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Lady justice, Williamson county court house (Photo: Flickr/Jack)
06 January 2016 by Stephanie van den Berg, The Hague (The Netherlands)

The range of justice processes across the world is continuing to become more multi-faceted each year – and 2016 is no exception. But while providing fodder for the burgeoning groups of academics considering the significance and influence of the wide variety of courts, there is no sense that the world has settled on an ideal format with which to hold perpetrators of violence during conflicts to account. The plurality is the grist to IJT’s mill. For the year ahead, there are significant cases – and institutions – coming to an end, while other sagas continue.

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19 January 2011 by Daisy Mohr

The Special Tribunal for Lebanon’s prosecutor Daniel Bellemare filed his first indictment this week amidst a political crisis in the country. Factions are at loggerheads about the existence of the tribunal, which seeks to investigate the 2005 assassination of former Prime Minister Rafiq Hariri. 

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Al Jadeed journalist Karma Khayat flanked by defence lawyers at the opening hearing of her contempt trial (Photo: Flickr/STLebanon)
04 May 2015

IJT 181 examines what two contempt cases at the Special Tribunal for Lebanon show about the main in absentia trial seeking to uncover who killed Lebanese ex-premier Rafik Hariri.

Other features:

  • Will Kenya’s restorative justice fund sideline truth commission findings?
  • Will new reparations body in Ivory Coast fulfill promise? 
  • Hopeful to move forward, Bosnian millennials try to unearth war skeletons

News briefs:

  • Netherlands court backs decision not to prosecute Dutchbat soldiers over Srebrenica deaths
  • ​Controversial Libyan Senussi trial to enter final phase
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Karma Khayat flanked by defence lawyers at the opening hearing of her contempt trial
04 May 2015 by Karina Hof, Leidschendam (The Netherlands)

The Special Tribunal for Lebanon (STL) last month began hearing one of two contempt cases. Each charges a Lebanese media company [IJT-167] and a senior journalist with having “knowingly and wilfully interfered with the administration of justice” by publicizing information about purported confidential witnesses in the main Ayyash et al. case.

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Images in Beirut commemorating Rafik Hariri, who died ten years ago (Photo: Ana Uzelac)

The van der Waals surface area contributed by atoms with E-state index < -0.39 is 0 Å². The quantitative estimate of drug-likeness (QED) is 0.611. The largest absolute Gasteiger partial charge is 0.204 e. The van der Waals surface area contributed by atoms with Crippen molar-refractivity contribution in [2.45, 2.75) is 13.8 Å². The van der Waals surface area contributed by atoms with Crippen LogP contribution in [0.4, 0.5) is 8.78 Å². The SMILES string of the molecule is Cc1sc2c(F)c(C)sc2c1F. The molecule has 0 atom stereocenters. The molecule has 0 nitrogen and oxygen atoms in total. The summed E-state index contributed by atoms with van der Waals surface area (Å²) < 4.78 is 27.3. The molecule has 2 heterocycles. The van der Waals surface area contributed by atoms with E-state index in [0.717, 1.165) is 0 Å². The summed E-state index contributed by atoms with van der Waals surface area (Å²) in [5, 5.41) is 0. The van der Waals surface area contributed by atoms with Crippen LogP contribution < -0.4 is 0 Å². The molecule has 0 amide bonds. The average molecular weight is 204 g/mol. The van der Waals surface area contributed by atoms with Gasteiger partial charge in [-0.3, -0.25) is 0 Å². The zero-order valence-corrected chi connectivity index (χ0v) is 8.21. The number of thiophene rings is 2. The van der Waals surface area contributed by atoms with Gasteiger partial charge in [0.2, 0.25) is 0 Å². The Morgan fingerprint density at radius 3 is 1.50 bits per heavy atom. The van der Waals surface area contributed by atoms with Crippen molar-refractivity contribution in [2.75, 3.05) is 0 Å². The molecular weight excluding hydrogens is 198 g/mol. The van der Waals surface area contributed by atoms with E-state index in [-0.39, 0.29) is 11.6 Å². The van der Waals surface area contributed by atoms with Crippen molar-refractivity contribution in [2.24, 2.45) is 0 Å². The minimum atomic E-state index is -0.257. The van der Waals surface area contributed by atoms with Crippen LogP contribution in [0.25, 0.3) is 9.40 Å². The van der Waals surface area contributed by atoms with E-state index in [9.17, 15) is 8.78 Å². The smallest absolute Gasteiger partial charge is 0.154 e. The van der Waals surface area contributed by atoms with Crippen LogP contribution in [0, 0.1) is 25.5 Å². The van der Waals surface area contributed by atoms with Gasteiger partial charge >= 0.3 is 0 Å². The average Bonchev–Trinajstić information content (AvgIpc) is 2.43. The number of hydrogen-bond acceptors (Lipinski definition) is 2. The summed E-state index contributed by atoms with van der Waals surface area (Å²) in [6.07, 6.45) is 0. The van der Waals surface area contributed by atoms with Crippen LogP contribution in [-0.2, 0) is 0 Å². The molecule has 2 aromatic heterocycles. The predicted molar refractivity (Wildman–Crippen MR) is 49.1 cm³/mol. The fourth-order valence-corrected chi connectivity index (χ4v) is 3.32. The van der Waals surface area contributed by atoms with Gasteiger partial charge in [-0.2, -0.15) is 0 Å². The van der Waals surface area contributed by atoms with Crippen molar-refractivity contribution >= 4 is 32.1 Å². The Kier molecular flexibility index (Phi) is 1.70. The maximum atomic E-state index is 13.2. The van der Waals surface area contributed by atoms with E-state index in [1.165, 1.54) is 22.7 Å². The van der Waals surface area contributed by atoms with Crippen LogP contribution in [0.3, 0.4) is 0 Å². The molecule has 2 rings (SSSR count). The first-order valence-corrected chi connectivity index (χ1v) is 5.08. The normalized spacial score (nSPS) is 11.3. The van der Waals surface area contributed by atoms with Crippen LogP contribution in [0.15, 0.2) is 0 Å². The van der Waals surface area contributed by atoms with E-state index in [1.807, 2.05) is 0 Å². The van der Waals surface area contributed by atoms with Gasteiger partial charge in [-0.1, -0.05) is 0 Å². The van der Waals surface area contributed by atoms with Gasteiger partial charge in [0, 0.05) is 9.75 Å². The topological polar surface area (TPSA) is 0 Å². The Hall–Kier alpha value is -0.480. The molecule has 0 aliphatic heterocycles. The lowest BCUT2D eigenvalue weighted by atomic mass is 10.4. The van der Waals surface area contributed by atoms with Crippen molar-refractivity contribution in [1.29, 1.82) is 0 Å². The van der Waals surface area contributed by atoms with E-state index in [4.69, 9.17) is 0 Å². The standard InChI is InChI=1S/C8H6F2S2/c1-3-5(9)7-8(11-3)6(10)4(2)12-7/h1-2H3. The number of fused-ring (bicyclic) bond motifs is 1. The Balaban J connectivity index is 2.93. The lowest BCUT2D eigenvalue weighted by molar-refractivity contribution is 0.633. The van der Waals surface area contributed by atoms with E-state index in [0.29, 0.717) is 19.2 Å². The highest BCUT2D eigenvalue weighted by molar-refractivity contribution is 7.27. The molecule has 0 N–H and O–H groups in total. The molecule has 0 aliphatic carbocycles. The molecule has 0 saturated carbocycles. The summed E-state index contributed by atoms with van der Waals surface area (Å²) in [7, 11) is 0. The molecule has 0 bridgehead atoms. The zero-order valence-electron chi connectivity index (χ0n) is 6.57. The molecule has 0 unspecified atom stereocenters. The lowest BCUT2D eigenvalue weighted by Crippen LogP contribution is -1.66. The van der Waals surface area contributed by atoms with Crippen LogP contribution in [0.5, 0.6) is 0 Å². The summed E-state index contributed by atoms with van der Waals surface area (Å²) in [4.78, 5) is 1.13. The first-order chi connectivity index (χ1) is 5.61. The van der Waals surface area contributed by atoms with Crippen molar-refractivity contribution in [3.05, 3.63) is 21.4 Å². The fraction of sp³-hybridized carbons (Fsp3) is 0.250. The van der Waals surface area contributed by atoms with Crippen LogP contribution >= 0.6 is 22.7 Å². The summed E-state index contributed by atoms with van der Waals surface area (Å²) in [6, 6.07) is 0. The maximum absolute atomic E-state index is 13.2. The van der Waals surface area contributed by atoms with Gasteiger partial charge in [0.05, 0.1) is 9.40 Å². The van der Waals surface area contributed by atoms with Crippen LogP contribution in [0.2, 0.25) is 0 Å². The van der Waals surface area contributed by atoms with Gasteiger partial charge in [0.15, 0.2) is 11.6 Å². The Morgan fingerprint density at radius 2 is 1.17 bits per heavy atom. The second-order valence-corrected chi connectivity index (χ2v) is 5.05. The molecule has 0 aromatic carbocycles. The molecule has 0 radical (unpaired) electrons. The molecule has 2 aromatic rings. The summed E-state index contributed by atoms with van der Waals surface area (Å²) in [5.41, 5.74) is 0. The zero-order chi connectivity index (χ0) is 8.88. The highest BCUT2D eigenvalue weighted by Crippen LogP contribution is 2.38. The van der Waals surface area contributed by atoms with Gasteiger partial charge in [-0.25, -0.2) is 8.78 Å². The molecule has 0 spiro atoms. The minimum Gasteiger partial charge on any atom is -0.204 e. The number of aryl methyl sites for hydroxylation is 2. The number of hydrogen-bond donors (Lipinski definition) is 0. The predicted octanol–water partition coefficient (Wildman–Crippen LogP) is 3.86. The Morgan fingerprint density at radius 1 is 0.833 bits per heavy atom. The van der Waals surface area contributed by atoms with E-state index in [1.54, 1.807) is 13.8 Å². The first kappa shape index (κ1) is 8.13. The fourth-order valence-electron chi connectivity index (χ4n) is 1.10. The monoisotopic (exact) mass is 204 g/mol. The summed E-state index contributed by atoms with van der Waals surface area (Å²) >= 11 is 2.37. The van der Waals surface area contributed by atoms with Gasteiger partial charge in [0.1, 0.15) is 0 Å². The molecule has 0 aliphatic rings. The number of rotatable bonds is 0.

09 March 2015 by Karina Hof, Leidschendam (The Netherlands)

This month the Special Tribunal for Lebanon (STL) embarked on a newly reissued three-year mandate. Compared to other international courts, its principal task remains narrow: to try those accused of carrying out the 14 February 2005 assassination of ex-prime minister Rafik Hariri and 21 others in downtown Beirut. But since the Ayyash et al. trial opened in January 2014, expectations of what it might accomplish have soared beyond its headquarters in the Hague suburb of Leidschendam – and beyond Lebanon.

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22 October 2011 by -

Judge Antonio Cassese, the first president of the UN-backed Lebanon tribunal and the Yugoslavia war crimes court in The Hague, has died after a long fight with cancer.

[related-articles]Italian-born Cassese, 73, who stepped down as president of the Special Tribunal for Lebanon on Oct. 9 after more than two years in the post, died at his home in Florence, Italy, overnight, the Hague-based court said on Saturday.

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12 June 2012 by -

The first session that carried a relative public appeal, took place at the Special Tribunal for Lebanon (STL) last Wednesday.

By Lynn Maalouf, Beirut

[related-articles] Legal academics and political analysts have been debating the matter of the STL’s legality for the past five years. The Lebanese have been debating – to put it mildly – the matter of its legitimacy. And yet as this debate enters the courtroom in The Hague, the STL has never appeared to be as further removed from the Lebanese landscape as it does today.

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03 November 2011 by Geraldine Coughlan

The first hearing on trials in absentia under international law will take place before the UN-backed Special Tribunal for Lebanon on November 11. The defence and the prosecution will present arguments on moving into absentia proceedings.

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13 January 2010 by Sebastiaan Gottlieb

Antonio Cassese was the first president of the International Criminal Tribunal for the former Yugoslavia (ICTY) and is now head of the Special Tribunal for Lebanon (STL). He just announced that he will visit Lebanon in the coming weeks to complete the investigation into the assassination of former prime minister Rafiq Hariri.

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